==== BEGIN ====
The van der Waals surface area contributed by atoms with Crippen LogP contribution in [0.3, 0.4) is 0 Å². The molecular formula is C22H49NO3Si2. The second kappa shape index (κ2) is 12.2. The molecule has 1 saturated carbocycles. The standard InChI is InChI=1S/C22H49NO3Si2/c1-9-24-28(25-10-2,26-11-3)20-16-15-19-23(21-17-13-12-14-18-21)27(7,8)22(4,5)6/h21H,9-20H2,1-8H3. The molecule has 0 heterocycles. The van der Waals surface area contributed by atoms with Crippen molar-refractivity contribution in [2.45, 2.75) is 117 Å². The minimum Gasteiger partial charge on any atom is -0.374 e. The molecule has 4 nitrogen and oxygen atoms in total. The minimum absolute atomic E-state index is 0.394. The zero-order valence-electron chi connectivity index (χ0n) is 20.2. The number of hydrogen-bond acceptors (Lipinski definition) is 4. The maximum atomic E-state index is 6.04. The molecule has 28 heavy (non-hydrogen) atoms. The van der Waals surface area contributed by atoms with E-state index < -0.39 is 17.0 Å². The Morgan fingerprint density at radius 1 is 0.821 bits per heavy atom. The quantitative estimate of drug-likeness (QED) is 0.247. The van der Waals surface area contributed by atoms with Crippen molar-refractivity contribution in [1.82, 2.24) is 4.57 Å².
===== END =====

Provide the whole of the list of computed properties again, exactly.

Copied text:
The van der Waals surface area contributed by atoms with Crippen LogP contribution in [0.3, 0.4) is 0 Å². The molecular formula is C22H49NO3Si2. The second kappa shape index (κ2) is 12.2. The molecule has 1 saturated carbocycles. The standard InChI is InChI=1S/C22H49NO3Si2/c1-9-24-28(25-10-2,26-11-3)20-16-15-19-23(21-17-13-12-14-18-21)27(7,8)22(4,5)6/h21H,9-20H2,1-8H3. The molecule has 0 heterocycles. The van der Waals surface area contributed by atoms with Crippen molar-refractivity contribution in [2.45, 2.75) is 117 Å². The minimum Gasteiger partial charge on any atom is -0.374 e. The molecule has 4 nitrogen and oxygen atoms in total. The minimum absolute atomic E-state index is 0.394. The zero-order valence-electron chi connectivity index (χ0n) is 20.2. The number of hydrogen-bond acceptors (Lipinski definition) is 4. The maximum atomic E-state index is 6.04. The molecule has 28 heavy (non-hydrogen) atoms. The van der Waals surface area contributed by atoms with E-state index < -0.39 is 17.0 Å². The Morgan fingerprint density at radius 1 is 0.821 bits per heavy atom. The quantitative estimate of drug-likeness (QED) is 0.247. The van der Waals surface area contributed by atoms with Crippen molar-refractivity contribution in [1.82, 2.24) is 4.57 Å².